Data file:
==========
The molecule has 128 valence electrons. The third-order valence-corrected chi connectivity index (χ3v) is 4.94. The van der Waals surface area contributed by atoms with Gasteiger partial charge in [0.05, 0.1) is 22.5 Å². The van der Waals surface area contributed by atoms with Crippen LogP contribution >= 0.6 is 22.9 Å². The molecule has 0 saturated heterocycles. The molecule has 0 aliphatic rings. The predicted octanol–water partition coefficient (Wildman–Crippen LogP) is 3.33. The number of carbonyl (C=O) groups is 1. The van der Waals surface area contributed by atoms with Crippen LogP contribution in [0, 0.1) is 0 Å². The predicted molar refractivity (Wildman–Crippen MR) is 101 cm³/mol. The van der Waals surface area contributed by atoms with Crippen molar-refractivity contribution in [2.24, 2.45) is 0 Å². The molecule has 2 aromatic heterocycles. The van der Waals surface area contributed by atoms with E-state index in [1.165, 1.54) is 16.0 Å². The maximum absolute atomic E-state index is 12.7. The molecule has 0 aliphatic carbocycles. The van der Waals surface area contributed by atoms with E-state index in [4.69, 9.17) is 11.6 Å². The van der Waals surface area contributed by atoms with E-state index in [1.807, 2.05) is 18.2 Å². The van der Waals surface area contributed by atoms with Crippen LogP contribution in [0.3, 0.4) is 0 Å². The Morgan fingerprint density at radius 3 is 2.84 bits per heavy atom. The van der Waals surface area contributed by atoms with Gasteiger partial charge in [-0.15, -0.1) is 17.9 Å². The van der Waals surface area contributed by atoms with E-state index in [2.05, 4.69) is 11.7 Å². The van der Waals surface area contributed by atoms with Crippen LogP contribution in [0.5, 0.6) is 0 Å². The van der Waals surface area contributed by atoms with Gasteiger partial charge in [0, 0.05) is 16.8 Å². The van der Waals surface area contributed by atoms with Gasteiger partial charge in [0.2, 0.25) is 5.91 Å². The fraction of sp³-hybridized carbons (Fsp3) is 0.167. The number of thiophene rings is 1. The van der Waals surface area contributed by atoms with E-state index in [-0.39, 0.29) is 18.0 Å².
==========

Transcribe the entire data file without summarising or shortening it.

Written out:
The molecule has 128 valence electrons. The third-order valence-corrected chi connectivity index (χ3v) is 4.94. The van der Waals surface area contributed by atoms with Gasteiger partial charge in [0.05, 0.1) is 22.5 Å². The van der Waals surface area contributed by atoms with Crippen LogP contribution >= 0.6 is 22.9 Å². The molecule has 0 saturated heterocycles. The molecule has 0 aliphatic rings. The predicted octanol–water partition coefficient (Wildman–Crippen LogP) is 3.33. The number of carbonyl (C=O) groups is 1. The van der Waals surface area contributed by atoms with Crippen LogP contribution in [0, 0.1) is 0 Å². The predicted molar refractivity (Wildman–Crippen MR) is 101 cm³/mol. The van der Waals surface area contributed by atoms with Crippen molar-refractivity contribution in [2.24, 2.45) is 0 Å². The molecule has 2 aromatic heterocycles. The van der Waals surface area contributed by atoms with E-state index in [1.165, 1.54) is 16.0 Å². The maximum absolute atomic E-state index is 12.7. The molecule has 0 aliphatic carbocycles. The van der Waals surface area contributed by atoms with E-state index in [4.69, 9.17) is 11.6 Å². The van der Waals surface area contributed by atoms with E-state index in [1.807, 2.05) is 18.2 Å². The van der Waals surface area contributed by atoms with Crippen LogP contribution in [0.3, 0.4) is 0 Å². The Morgan fingerprint density at radius 3 is 2.84 bits per heavy atom. The van der Waals surface area contributed by atoms with Gasteiger partial charge in [-0.15, -0.1) is 17.9 Å². The van der Waals surface area contributed by atoms with E-state index in [2.05, 4.69) is 11.7 Å². The van der Waals surface area contributed by atoms with Crippen LogP contribution in [0.5, 0.6) is 0 Å². The van der Waals surface area contributed by atoms with Gasteiger partial charge in [0, 0.05) is 16.8 Å². The van der Waals surface area contributed by atoms with Gasteiger partial charge in [0.2, 0.25) is 5.91 Å². The fraction of sp³-hybridized carbons (Fsp3) is 0.167. The number of thiophene rings is 1. The van der Waals surface area contributed by atoms with E-state index in [-0.39, 0.29) is 18.0 Å².